Singapore is making “significant efforts” to build a sustainable maritime hub, highlighted its Minister for Manpower and Second Minister for Trade and Industry.
Dr Tan See Leng was giving a speech at the launch of the Coastal Sustainability Alliance when he noted the Maritime and Port Authority of Singapore (MPA) launching the Maritime Singapore Decarbonisation Blueprint 2050 which sets out emissions reduction plans for its port terminals and harbour craft in additional to supporting global efforts to decarbonise international shipping.
“Indeed, the Coastal Sustainability Alliance’s plan to electrify harbour craft will contribute to the efforts under this blueprint, and our target for all harbour craft to operate on low-carbon energy solutions by 2030,” he states.
“Our transition is critical, not only to ensure that we are aligned with global efforts on sustainable development, but also to leverage new opportunities in the emerging green economy.”
According to Dr Tan, another key focus area of the Maritime Singapore Decarbonisation Blueprint 2050 is research, innovation, and enterprise, to catalyse R&D and innovation for maritime decarbonisation.
“Developing a sustainable industry will require a collective effort and partnership between the public, research institutions, and private players to create new capabilities, technologies, and innovations across the entire value chain,” he adds.
“I am excited to hear that the Coastal Sustainability Alliance will further this vision by developing new electric harbour craft and tapping on a resilient and green supply chain to support this endeavour.”
The Coastal Sustainability Alliance brings together industry stakeholders from the maritime sector, as well as MPA, Workforce Singapore (WSG), and A*STAR to build Singapore’s next-generation maritime ecosystem.
“We are also committed to work closely with our industry partners and institutes of higher learning to better understand these emerging decarbonisation-related jobs and skills needs and ensure the adequacy of pre-employment and mid-career training opportunities,” says Dr Tan.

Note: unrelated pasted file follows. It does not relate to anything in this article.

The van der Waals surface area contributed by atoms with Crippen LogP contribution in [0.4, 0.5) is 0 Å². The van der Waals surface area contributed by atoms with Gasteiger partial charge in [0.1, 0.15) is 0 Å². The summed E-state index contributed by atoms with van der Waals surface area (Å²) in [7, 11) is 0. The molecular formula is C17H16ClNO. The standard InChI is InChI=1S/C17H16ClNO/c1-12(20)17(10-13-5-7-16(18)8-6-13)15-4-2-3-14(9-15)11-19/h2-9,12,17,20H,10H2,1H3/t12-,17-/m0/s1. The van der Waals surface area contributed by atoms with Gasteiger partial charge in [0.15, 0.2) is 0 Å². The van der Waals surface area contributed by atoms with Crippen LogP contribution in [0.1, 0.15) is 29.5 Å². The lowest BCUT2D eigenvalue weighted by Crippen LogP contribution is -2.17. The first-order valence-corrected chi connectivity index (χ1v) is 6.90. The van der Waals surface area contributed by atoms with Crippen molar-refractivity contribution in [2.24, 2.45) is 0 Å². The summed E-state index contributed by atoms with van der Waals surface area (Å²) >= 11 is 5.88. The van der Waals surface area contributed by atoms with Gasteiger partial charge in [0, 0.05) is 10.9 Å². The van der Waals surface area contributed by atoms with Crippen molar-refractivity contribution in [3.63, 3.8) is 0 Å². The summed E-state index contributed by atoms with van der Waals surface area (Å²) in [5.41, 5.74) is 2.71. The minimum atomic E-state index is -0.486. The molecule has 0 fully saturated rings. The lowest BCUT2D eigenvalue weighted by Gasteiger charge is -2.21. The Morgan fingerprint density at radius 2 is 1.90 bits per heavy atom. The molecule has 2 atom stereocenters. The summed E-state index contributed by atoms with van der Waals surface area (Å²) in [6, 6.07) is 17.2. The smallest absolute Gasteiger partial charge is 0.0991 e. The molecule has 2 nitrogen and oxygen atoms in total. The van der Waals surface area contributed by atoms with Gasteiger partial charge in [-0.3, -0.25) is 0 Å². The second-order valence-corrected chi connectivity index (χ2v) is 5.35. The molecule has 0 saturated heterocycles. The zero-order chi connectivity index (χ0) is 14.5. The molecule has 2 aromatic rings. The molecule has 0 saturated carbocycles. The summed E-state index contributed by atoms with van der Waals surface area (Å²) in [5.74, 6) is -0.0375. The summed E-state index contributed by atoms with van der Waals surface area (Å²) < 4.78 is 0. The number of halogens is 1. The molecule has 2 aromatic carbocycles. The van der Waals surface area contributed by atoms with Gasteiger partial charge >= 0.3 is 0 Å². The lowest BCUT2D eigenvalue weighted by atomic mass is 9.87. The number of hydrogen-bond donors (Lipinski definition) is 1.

“Singapore is at an exciting point in our sustainability journey. We must advance on this journey to achieve our ambitious climate targets collectively as a nation, and we will require the support and participation of all stakeholders across the Government, businesses, academia, and households to do so. I look forward to seeing the results of this collaboration.”
Related: Singapore: MPA maritime decarbonisation blueprint sets target for bunkering sector
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Related: MPA blueprint prepares marine fuels sector for multi-fuel bunkering transition
Published: 15 March, 2022
Program introduces periodic assessments, mass flow metering data analysis, and regular training for relevant key personnel to better handle the MFMS to ensure a high level of continuous operational competency.
U.S. Claims Register Summary recorded a total USD 833 million claim from a total 180 creditors against O.W. Bunker USA, according to the creditor list seen by Singapore bunkering publication Manifold Times.
Glencore purchased fuel through Straits Pinnacle which contracted supply from Unicious Energy. Contaminated HSFO was loaded at Khor Fakkan port and shipped to a FSU in Tanjong Pelepas, Malaysia to be further blended.
Individuals were employees of surveying companies engaged by Shell to inspect the volume of oil loaded onto the vessels which Shell supplied oil to; they allegedly accepted bribes totalling at least USD 213,000.
MPA preliminary investigations revealed that the affected marine fuel was supplied by Glencore Singapore Pte Ltd who later sold part of the same cargo to PetroChina International (Singapore) Pte Ltd.
‘MPA had immediately contacted the relevant bunker suppliers to take necessary steps to ensure that the relevant batch of fuel was no longer supplied. Further investigations are currently on-going,’ it informs.